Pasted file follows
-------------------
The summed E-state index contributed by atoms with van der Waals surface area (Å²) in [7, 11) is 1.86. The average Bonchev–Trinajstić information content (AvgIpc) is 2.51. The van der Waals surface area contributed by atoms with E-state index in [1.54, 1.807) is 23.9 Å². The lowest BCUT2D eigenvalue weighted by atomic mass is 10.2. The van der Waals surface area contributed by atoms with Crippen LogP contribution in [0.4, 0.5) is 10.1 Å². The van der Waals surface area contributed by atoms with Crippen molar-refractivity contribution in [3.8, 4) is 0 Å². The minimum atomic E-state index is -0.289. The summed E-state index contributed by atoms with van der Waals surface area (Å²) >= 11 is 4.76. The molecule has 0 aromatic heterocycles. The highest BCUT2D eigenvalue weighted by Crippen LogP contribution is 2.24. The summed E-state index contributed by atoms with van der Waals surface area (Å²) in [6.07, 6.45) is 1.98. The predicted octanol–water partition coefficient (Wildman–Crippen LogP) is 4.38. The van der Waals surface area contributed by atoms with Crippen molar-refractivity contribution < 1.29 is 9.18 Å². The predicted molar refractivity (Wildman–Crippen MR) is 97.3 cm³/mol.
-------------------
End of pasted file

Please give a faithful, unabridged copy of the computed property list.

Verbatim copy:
The summed E-state index contributed by atoms with van der Waals surface area (Å²) in [7, 11) is 1.86. The average Bonchev–Trinajstić information content (AvgIpc) is 2.51. The van der Waals surface area contributed by atoms with E-state index in [1.54, 1.807) is 23.9 Å². The lowest BCUT2D eigenvalue weighted by atomic mass is 10.2. The van der Waals surface area contributed by atoms with Crippen LogP contribution in [0.4, 0.5) is 10.1 Å². The van der Waals surface area contributed by atoms with Crippen molar-refractivity contribution in [3.8, 4) is 0 Å². The minimum atomic E-state index is -0.289. The summed E-state index contributed by atoms with van der Waals surface area (Å²) >= 11 is 4.76. The molecule has 0 aromatic heterocycles. The highest BCUT2D eigenvalue weighted by Crippen LogP contribution is 2.24. The summed E-state index contributed by atoms with van der Waals surface area (Å²) in [6.07, 6.45) is 1.98. The predicted octanol–water partition coefficient (Wildman–Crippen LogP) is 4.38. The van der Waals surface area contributed by atoms with Crippen molar-refractivity contribution < 1.29 is 9.18 Å². The predicted molar refractivity (Wildman–Crippen MR) is 97.3 cm³/mol.